The most important monuments in Meknes:

  • Bab Mansour
  • Medersa Bou Inania
  • Moulay Ismail Mausoleum
  • Heri As Souani

Read more about Meknes here.

The Imperial City of Rabat

Rabat, the present capital of Morocco and home of the royal residence, was once the capital in the 12th century. But only for a very short period of time. One of Rabat’s main attractions, the Hassan Tower, dates from this time.

More recently, the French made Rabat their capital during the occupation, and it remains so today.

The Hassan Tower, remnant of the the first time Rabat was capital of Morocco

Rabat has a beautiful, well laid-out medina and an even older kasbah, which is definitely worth a visit. Another highlight is the Mausoleum of Mohammed V, which you can visit even if you’re not Muslim.

Find all sightseeing tips for Rabat here.

What is the best way to visit the 4 Imperial Cities?

The 4 imperial cities are connected by a convenient train network. It is very easy to travel from Marrakech to Rabat and from there to Meknes. From there it is less than an hour to Fes.

From the train station, you can easily take a taxi to your hotel in all cities, but not all riads in the medina are accessible by car. Sometimes you have to walk a little. If you have a lot of luggage, it might make sense to book a transfer via the riad, then you will be picked up accordingly with a handcart.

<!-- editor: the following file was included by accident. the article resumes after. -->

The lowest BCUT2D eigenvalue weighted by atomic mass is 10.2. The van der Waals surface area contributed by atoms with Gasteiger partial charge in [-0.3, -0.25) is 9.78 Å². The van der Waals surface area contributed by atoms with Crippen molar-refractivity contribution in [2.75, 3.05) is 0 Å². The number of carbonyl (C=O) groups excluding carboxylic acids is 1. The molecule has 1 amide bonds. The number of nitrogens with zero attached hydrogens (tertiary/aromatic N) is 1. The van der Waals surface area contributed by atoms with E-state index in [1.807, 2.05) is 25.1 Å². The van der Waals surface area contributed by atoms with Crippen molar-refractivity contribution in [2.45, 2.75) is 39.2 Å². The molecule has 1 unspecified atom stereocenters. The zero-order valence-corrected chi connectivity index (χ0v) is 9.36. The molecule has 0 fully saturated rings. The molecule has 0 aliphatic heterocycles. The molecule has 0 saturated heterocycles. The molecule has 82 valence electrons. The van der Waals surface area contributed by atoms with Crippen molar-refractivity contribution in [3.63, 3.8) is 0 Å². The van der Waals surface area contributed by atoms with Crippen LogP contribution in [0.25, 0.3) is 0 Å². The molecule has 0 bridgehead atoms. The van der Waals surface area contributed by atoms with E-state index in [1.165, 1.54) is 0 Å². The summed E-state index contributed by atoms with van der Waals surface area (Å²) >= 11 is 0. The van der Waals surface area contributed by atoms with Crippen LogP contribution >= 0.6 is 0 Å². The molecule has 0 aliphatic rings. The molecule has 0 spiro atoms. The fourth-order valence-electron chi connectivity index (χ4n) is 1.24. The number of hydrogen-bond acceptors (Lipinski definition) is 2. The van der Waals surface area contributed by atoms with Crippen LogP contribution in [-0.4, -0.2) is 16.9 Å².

Here you can read all about using public transport in Morocco.

What tours are available for the Imperial Cities

In general, it makes sense to book a guide for at least half a day in all 4 cities to learn as much as possible about the history.

I can put you in touch with someone if you like.

And of course, there are tour operators who offer round trips to the royal cities. Check out these interesting itineraries including the four Imperial Cities from Intrepid travel.

15 days exploring the major cities as well as a stop in the desert

8 days north of the Atlas

For more general information on Morocco, also check out these posts:

For your trip planning, also look at these posts: